I think the reason you were disappointed and I wasn't was that I had low expectations going in, as I usually do for upscaled street food (and I've never been to Commis). But your suggestion for house-made condiments is spot on. The mustard sauce served with my bowl tied with the egg for the best part of my meal. And my disappointment with the papaya salad would have been alleviated much sooner if there had been any, especially the standard, condiments on any table, but it was opening day.

        3859 Piedmont Avenue, Oakland, CA 94611

      2. I also had lunch and have to say that the previous posters were accurate.

        I think my main disappointment was that I expected this would be Asian casual fare touched by the exquisite taste/guidance of Commis/James S. Something worth a trip? Instead, this may be simply a place where Oakland business folk can get a decently priced lunch with a few smart gourmet touches in a western-friendly environment.

        As expected for an opening restaurant, the service was very on top of things. major kudos to that. If they didn't know the answer to a question (what is this delicious herb in the bowl?) they would do their best to find out.

        The servers suggested the papaya salad, which we both did NOT like. We both didn't like the texture of the shredded papaya, the noticeable fishiness, and the lack of flavor balance (not enough sour, not enough hot) for our expectations (which were more Thai than Laotian). I will say the busboy and the server noticed we hardly touched it, and they offered to take it off the bill and solicited our feedback. I don't really mind eating a different variation of a dish, but it does have to taste good to be worthy of a push from the server. Tm and abstract poet were too kind in their gentle let downs of this dish. I should've listened to them...

        The rice bowls were pretty good. They suggested the chicken, pork belly, and meatball/sausage rice bowls--all with egg addition. My partner had the sous vide chicken--nice (with salty dark sauce)! And I had the meatball/sausage--also tasty. The meats were nicely executed (chicken was velvety, grill marks on the sausage) and there were beautiful and fresh tasting herbs as an accompaniment. I will agree with daveena about the sad texture of the steamed rice in the RICE bowl. My rice cooker at home can beat the pants off the rice at Hawker. Rice, like bread, if done well, just MAKES the meal...

        I'm not a big decor person, but I did like the large windows and natural light. The wall decorations were ok (music posters, graffiti in one specific section upward) but I wasn't quite sure if it was thematic or aesthetic. Music was sort of cool (zero 7) and got us talking about what we listened to 5 yrs ago (in a good way).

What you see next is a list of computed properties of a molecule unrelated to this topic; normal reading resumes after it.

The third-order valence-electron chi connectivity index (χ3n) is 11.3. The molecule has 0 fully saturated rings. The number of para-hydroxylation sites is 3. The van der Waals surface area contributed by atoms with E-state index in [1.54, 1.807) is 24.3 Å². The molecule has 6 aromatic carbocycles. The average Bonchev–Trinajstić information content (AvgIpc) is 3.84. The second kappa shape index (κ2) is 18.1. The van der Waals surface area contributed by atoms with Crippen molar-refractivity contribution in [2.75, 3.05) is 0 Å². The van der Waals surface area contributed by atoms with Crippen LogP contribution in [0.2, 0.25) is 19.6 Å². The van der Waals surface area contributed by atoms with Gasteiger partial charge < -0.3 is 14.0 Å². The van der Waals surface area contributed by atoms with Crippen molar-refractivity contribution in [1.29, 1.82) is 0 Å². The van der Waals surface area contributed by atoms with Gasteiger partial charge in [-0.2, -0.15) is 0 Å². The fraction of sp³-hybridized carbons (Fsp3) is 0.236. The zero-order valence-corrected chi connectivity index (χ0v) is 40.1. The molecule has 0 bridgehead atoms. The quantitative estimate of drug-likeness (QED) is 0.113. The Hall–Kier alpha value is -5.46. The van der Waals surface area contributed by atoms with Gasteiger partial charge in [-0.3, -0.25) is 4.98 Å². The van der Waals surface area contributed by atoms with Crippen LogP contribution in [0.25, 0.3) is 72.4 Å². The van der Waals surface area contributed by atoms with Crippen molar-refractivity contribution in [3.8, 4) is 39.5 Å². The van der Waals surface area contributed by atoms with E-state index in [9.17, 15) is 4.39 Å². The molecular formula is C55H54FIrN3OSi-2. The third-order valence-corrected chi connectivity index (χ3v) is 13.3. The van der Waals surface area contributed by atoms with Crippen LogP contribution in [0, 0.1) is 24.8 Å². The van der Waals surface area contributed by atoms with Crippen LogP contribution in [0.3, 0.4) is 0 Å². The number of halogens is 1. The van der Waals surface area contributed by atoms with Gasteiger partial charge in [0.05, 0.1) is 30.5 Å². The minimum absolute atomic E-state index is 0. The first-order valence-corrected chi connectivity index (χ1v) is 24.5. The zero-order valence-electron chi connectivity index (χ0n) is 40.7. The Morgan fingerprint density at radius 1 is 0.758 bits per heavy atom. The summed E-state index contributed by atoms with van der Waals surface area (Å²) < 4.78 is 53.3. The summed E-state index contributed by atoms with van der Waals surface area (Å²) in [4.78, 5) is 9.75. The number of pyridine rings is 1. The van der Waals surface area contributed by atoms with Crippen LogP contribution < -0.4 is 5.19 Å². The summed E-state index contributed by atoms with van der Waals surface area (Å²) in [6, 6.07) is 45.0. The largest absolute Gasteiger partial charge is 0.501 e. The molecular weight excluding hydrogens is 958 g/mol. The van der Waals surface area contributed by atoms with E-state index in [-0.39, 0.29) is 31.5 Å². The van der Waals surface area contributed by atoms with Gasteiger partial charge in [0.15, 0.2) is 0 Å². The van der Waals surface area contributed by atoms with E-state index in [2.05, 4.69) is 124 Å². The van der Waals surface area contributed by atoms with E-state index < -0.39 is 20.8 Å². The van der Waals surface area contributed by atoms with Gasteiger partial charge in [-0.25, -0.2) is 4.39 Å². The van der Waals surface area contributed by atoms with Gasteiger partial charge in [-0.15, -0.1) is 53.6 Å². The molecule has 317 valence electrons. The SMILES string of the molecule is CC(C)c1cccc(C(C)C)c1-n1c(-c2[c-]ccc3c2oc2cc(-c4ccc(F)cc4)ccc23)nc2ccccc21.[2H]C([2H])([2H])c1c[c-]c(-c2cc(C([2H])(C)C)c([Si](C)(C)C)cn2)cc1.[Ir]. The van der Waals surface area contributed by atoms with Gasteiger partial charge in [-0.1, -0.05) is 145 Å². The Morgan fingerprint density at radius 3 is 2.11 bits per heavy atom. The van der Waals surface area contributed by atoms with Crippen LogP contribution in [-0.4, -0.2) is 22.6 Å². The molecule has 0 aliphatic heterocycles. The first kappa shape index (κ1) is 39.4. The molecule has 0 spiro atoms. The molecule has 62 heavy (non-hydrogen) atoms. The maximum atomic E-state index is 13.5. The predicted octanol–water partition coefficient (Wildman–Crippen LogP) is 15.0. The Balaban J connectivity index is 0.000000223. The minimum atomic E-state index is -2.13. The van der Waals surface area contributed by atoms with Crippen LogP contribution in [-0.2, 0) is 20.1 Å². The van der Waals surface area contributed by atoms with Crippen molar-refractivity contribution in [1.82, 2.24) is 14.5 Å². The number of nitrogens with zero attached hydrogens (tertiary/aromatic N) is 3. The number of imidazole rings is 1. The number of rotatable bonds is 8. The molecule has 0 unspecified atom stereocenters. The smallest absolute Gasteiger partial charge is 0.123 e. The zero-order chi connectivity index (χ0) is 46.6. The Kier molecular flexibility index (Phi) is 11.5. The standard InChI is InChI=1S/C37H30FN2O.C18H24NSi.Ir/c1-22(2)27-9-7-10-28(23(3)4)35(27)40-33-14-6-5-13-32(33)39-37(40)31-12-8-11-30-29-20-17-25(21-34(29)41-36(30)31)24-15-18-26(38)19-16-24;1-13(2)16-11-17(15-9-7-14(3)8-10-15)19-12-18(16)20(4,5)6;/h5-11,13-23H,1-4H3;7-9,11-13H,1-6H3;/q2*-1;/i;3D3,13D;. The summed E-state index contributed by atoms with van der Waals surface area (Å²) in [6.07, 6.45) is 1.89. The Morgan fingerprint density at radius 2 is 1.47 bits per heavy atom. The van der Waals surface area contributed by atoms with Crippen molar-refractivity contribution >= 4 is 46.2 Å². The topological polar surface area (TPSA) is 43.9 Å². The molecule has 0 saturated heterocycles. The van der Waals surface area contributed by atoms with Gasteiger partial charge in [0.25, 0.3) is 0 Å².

If I were to suggest anything beyond what i've mentioned above, I'd say try to offer more interesting drink options--options that are quick/easy to mix up for servers, but unusual/tasty. (Southeast) Asian fare seems to have a lot of amazing drinks that westerners are less familiar with for no good reason, including salt plum lemon sodas, grass jellys, and 1-2 hot tea options. Those can boost the guest check an easy $3 per person per table, and be very satisfying to complement salty meat/rice dishes. The current drink mix is standard condensed milk iced tea/coffee, palm juice, and then an assortment of crush, coke, and other sodas. Sort of uninspired--and surprisingly so.

        After the salty meat/rice bowls, there definitely was the need to sweeten the palate. The menu had mostly Strauss soft serve based items which on this day was out of order. Once again, I'm not sure if it will add more burden to the kitchen, but after the rice bowls, we were craving mango/papaya something... Something not necessarily fatty/western cream-based, but cleaner/tropical-er.

        If the menu offerings were more inspired, I would have been willing to spend double what my $25 guest check (for 2) turned out to be. The rice bowls were good--but as I mentioned, we probably won't have a craving to drive out from SF until we hear that things have become more Commis'd up.

        Hawker Fare
        2300 Webster St, Oakland, CA 94612

        8 Replies
        1. re: creuset

          See, this is part of the problem with a "celebrity chef" trying to do something casual: people expect it to be a "destination" place when in fact I think he just wants it to be a "place where Oakland business folk can get a decently priced lunch with a few smart gourmet touches in a western-friendly environment." The whole idea of "destination" casual food is a contradiction in terms! That said, sounds like there are still execution problems that need to be ironed out.

          1. re: Ruth Lafler

            Even the most casual place can be a destination if the food is great.

            1. re: Robert Lauriston

              It can be. But that's not the point. It's not fair to criticize something for not being what it isn't intended to be.

              1. re: Ruth Lafler

                I get the impression from Syhabout's comments that he wants to serve really good Asian street food that he himself would like to eat.

                creuset's major complaints were unappetizing papaya salad, second-rate rice, and an uninspired selection of drinks and desserts. That has nothing to do with how casual the place is.

            2. re: Ruth Lafler

              I think the problem is that upscale ethnic food has a tendency to be dumbed down. Like Burma Super Star on Telegraph--pleasant enough, but hardly revelatory for the price. This has been my objection to Slanted Door since they left Mission Street: high-priced Vietnamese food targeted at people who won't go to the Tenderloin for real Vietnamese food.

              Also I can't think of a place that is less "street" than Commis with its neat kitchen and immaculate foods in clear plastic containers.

              Slanted Door
              Ferry Slip, San Francisco, CA 94111